With cloud offerings, it’s really easy for anyone to log onto a website, put in your company credit card details and have a new service up and running in a matter of minutes. It’s also really easy to have six different departments in six different silos installing six different tools within six hours of one another. Maybe they’ll tell IT about it. Or maybe they’ll go rogue. Meanwhile, IT has been vetting vendors for security, reliability and network compatibility and has a completely separate stack of supported technologies. Let the chaos begin.

In our recent webinar How to Cut Down Enterprise Conferencing Chaos, we dig into the results we got from surveying IT pros in the Spiceworks community and delve deep into the factors that drive conferencing chaos and the impact that an IT-influenced communications strategy can have on the overall efficiency and productivity of a communication/collaboration solution.

So how did we even get ourselves into these chaotic environments, and more importantly, how do we get out? Oftentimes these custom-built communication technology stacks are assembled out of haste rather than choice, and as the list of disparate applications pile up, so do the support tickets and maintenance contracts. With these hand-crafted communication clusters leaving only 37% of survey respondents satisfied, it’s easy to question whether utilizing multiple platforms is the best and most efficient method to address the madness.

According to our survey, the top three reasons companies use so many applications are to be compatible with external partners, meet end-user preference and stay cost effective. When end users find barriers to communication, they seldom look to IT for guidance and instead take matters into their own hands, especially in regions where there isn’t an IT staff physically in the office.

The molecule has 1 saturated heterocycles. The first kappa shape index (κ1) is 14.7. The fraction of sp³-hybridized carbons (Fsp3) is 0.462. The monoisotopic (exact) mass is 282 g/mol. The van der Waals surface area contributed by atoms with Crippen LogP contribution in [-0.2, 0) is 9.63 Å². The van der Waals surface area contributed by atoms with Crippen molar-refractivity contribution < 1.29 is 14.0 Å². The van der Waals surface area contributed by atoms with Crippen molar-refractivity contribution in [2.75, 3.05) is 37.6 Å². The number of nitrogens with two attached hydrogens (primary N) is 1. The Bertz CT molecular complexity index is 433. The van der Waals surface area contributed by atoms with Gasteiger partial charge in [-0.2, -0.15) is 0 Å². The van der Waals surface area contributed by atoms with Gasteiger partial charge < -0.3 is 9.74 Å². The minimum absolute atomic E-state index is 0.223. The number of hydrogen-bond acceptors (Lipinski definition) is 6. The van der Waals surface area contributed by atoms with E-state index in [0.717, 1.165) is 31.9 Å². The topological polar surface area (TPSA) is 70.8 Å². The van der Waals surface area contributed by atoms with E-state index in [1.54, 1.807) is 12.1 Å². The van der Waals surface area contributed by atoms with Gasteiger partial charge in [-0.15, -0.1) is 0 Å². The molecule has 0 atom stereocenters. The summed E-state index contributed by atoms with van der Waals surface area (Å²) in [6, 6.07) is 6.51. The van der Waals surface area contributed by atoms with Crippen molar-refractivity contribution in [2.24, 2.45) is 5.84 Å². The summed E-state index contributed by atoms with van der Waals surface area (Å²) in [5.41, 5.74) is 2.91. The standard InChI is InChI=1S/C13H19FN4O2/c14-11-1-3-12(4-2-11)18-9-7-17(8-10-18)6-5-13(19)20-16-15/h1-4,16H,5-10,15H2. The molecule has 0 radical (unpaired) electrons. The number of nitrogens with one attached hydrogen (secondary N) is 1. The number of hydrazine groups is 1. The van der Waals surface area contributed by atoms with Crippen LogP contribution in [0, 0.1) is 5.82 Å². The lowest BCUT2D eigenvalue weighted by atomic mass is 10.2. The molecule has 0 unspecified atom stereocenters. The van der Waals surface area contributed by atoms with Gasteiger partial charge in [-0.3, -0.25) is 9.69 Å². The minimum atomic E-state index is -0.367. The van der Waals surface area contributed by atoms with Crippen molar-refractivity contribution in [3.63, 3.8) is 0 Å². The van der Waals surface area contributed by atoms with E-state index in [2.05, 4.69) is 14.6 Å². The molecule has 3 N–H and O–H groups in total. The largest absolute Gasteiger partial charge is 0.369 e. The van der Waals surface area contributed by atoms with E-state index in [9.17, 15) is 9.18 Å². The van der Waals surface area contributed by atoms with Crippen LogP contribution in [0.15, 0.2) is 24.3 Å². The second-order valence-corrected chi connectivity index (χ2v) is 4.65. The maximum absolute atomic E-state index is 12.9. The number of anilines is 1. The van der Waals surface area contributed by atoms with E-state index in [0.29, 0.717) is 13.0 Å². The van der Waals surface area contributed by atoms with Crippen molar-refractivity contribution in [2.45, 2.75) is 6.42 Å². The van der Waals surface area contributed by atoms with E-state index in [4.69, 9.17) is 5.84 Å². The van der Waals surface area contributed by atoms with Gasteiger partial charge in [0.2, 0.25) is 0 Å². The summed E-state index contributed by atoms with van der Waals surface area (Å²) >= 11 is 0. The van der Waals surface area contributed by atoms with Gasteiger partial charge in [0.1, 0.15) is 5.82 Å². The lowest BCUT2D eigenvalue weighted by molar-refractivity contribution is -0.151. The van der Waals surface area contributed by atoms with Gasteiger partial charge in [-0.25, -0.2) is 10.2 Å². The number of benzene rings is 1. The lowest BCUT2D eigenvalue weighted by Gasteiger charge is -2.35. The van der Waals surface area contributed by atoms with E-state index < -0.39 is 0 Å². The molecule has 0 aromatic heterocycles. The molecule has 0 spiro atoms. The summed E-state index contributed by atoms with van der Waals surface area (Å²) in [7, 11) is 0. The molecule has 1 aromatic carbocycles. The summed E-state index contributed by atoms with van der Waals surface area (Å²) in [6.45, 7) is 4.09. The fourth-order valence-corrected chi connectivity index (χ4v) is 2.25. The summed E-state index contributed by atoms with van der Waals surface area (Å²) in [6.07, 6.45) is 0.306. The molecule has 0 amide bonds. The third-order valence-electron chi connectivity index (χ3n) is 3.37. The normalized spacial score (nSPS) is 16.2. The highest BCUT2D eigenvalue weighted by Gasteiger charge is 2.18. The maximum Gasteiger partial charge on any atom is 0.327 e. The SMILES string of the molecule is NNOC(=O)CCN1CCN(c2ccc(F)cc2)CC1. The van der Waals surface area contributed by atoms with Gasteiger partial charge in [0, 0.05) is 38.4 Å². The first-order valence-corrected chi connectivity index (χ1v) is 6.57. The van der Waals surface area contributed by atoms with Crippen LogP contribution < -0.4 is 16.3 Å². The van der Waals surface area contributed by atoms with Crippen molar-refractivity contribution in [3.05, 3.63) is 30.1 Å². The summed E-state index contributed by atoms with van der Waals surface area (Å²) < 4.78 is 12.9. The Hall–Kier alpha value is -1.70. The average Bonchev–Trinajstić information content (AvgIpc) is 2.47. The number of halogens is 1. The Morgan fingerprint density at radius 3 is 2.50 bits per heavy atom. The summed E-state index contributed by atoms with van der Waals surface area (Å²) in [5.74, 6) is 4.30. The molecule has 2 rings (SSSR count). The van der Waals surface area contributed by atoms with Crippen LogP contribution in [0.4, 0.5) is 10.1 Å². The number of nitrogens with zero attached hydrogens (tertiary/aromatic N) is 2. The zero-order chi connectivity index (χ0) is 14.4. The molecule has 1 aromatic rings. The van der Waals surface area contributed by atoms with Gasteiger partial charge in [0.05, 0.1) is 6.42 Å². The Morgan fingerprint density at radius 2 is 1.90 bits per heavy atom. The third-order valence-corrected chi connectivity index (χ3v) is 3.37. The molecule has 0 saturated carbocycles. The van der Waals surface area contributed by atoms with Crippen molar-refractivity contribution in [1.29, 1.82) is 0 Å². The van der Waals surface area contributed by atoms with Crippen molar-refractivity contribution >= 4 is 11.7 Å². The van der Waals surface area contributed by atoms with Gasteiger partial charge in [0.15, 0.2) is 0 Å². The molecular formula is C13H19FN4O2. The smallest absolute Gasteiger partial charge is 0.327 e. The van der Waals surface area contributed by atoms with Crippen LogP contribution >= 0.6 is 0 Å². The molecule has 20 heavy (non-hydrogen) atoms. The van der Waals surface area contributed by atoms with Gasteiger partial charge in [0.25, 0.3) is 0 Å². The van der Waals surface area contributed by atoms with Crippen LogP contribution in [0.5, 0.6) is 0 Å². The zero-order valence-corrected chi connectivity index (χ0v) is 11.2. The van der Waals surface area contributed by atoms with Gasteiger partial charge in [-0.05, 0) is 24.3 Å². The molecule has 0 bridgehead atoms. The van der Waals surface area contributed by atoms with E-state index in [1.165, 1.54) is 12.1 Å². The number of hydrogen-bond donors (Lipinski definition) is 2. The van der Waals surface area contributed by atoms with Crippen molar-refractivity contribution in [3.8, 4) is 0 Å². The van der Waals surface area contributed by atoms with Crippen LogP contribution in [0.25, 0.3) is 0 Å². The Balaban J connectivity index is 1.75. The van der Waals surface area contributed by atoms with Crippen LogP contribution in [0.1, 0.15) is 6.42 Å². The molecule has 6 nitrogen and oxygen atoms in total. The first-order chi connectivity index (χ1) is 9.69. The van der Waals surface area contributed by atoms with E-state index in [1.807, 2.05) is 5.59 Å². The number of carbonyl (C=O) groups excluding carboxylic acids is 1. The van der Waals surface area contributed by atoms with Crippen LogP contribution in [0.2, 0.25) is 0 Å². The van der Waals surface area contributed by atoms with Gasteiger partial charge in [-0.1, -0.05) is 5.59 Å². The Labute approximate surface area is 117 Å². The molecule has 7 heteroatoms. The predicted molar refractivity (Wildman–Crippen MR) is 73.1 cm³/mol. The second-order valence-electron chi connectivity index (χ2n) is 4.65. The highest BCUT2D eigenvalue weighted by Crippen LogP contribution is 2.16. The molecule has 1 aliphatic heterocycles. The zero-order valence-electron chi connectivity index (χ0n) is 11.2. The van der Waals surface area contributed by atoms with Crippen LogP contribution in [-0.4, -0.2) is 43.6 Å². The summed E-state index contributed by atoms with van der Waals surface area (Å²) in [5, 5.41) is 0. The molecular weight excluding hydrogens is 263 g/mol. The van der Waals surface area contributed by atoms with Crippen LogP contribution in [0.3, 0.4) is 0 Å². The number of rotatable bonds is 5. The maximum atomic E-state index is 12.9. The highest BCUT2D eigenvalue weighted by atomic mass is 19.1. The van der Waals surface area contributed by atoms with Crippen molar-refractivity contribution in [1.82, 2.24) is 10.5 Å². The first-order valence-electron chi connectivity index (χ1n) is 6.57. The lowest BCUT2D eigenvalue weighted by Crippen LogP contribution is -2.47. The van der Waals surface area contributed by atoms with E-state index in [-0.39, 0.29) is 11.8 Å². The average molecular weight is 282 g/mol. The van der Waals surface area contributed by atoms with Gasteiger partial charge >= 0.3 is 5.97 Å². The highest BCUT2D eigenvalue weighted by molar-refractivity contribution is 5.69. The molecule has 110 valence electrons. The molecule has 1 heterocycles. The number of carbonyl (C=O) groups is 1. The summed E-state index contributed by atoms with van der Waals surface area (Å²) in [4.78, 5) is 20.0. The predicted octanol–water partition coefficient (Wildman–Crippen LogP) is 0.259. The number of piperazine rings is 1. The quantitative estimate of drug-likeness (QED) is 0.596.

And while these users go out and purchase their own platforms to solve their own issues, they also unknowingly trigger multiple issues for their beloved IT admins. Not only does IT have to keep track of who uses what platform, they also need to learn how to troubleshoot and patch individual programs and identify the hidden costs and fees that are bundled in.

But just as there’s only a rainbow after the rain, there’s a silver lining to the (technological) cloud of a bad communication experience. We are able to learn from bad experiences and better identify the speed bumps the organization faces, which provides good direction when evaluating solutions in the future.

Learn from the mistakes of the IT pros before you and check out our new white paper, Finding Your Way Out of Conferencing Chaos. Download the full report to learn the key features that IT pros consider when evaluating collaboration solutions and the hidden pitfalls to avoid.